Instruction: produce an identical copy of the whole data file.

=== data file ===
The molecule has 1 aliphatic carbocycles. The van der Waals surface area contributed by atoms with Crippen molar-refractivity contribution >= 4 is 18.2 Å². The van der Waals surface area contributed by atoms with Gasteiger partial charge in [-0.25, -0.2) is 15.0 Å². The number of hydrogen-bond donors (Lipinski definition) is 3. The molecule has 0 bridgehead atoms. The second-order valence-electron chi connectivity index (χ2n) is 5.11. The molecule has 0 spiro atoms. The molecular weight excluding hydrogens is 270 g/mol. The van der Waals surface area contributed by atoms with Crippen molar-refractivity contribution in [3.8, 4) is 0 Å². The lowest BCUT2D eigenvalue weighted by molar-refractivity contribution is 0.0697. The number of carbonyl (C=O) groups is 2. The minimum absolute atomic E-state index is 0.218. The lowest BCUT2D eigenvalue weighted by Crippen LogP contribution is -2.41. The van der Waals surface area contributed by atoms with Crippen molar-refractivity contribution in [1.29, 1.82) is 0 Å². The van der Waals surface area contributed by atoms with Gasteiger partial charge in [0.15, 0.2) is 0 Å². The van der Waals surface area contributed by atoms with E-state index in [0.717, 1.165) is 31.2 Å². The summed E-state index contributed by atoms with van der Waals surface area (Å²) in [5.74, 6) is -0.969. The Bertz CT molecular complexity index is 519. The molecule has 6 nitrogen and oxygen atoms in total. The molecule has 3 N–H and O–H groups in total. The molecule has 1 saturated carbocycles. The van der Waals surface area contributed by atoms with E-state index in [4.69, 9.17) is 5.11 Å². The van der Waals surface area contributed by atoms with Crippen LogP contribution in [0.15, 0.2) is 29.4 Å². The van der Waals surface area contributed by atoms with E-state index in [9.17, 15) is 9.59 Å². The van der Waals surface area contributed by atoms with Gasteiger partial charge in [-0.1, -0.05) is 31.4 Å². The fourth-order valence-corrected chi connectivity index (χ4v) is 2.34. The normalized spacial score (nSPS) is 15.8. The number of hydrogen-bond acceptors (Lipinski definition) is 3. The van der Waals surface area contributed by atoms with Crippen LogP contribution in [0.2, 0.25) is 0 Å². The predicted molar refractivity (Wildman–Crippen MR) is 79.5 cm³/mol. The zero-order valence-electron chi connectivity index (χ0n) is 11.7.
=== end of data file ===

The molecule has 1 aliphatic carbocycles. The van der Waals surface area contributed by atoms with Crippen molar-refractivity contribution >= 4 is 18.2 Å². The van der Waals surface area contributed by atoms with Gasteiger partial charge in [-0.25, -0.2) is 15.0 Å². The number of hydrogen-bond donors (Lipinski definition) is 3. The molecule has 0 bridgehead atoms. The second-order valence-electron chi connectivity index (χ2n) is 5.11. The molecule has 0 spiro atoms. The molecular weight excluding hydrogens is 270 g/mol. The van der Waals surface area contributed by atoms with Crippen molar-refractivity contribution in [3.8, 4) is 0 Å². The lowest BCUT2D eigenvalue weighted by molar-refractivity contribution is 0.0697. The number of carbonyl (C=O) groups is 2. The minimum absolute atomic E-state index is 0.218. The lowest BCUT2D eigenvalue weighted by Crippen LogP contribution is -2.41. The van der Waals surface area contributed by atoms with Crippen molar-refractivity contribution in [1.29, 1.82) is 0 Å². The van der Waals surface area contributed by atoms with Gasteiger partial charge in [0.15, 0.2) is 0 Å². The van der Waals surface area contributed by atoms with E-state index in [0.717, 1.165) is 31.2 Å². The summed E-state index contributed by atoms with van der Waals surface area (Å²) in [5.74, 6) is -0.969. The Bertz CT molecular complexity index is 519. The molecule has 6 nitrogen and oxygen atoms in total. The molecule has 3 N–H and O–H groups in total. The molecule has 1 saturated carbocycles. The van der Waals surface area contributed by atoms with E-state index in [4.69, 9.17) is 5.11 Å². The van der Waals surface area contributed by atoms with Crippen LogP contribution in [0.15, 0.2) is 29.4 Å². The van der Waals surface area contributed by atoms with E-state index in [9.17, 15) is 9.59 Å². The van der Waals surface area contributed by atoms with Gasteiger partial charge in [-0.1, -0.05) is 31.4 Å². The fourth-order valence-corrected chi connectivity index (χ4v) is 2.34. The normalized spacial score (nSPS) is 15.8. The number of hydrogen-bond acceptors (Lipinski definition) is 3. The van der Waals surface area contributed by atoms with Crippen LogP contribution in [0.2, 0.25) is 0 Å². The predicted molar refractivity (Wildman–Crippen MR) is 79.5 cm³/mol. The zero-order valence-electron chi connectivity index (χ0n) is 11.7.